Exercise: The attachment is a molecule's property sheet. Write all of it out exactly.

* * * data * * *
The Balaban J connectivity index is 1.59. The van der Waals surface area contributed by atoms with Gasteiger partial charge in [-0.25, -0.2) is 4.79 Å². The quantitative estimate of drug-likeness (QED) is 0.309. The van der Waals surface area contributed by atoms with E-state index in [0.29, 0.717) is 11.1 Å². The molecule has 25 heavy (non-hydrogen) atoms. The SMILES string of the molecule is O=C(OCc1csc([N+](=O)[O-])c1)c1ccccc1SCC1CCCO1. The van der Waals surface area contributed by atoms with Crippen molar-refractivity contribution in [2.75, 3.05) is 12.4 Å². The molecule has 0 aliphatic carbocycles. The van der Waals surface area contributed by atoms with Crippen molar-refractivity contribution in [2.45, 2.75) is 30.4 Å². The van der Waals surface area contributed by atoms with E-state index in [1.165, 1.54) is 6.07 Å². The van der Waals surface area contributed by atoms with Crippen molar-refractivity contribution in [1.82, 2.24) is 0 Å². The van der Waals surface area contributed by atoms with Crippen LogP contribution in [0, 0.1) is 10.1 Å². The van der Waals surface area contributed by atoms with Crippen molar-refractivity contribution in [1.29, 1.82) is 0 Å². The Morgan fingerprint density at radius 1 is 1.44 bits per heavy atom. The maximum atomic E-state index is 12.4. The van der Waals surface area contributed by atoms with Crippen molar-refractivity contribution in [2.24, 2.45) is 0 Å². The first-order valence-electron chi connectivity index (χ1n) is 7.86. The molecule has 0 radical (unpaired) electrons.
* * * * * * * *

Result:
The Balaban J connectivity index is 1.59. The van der Waals surface area contributed by atoms with Gasteiger partial charge in [-0.25, -0.2) is 4.79 Å². The quantitative estimate of drug-likeness (QED) is 0.309. The van der Waals surface area contributed by atoms with E-state index in [0.29, 0.717) is 11.1 Å². The molecule has 25 heavy (non-hydrogen) atoms. The SMILES string of the molecule is O=C(OCc1csc([N+](=O)[O-])c1)c1ccccc1SCC1CCCO1. The van der Waals surface area contributed by atoms with Crippen molar-refractivity contribution in [2.75, 3.05) is 12.4 Å². The molecule has 0 aliphatic carbocycles. The van der Waals surface area contributed by atoms with Crippen molar-refractivity contribution in [2.45, 2.75) is 30.4 Å². The van der Waals surface area contributed by atoms with E-state index in [1.165, 1.54) is 6.07 Å². The van der Waals surface area contributed by atoms with Crippen molar-refractivity contribution in [1.82, 2.24) is 0 Å². The van der Waals surface area contributed by atoms with Crippen LogP contribution in [0, 0.1) is 10.1 Å². The van der Waals surface area contributed by atoms with Crippen molar-refractivity contribution in [1.29, 1.82) is 0 Å². The Morgan fingerprint density at radius 1 is 1.44 bits per heavy atom. The maximum atomic E-state index is 12.4. The van der Waals surface area contributed by atoms with Crippen molar-refractivity contribution in [2.24, 2.45) is 0 Å². The first-order valence-electron chi connectivity index (χ1n) is 7.86. The molecule has 0 radical (unpaired) electrons.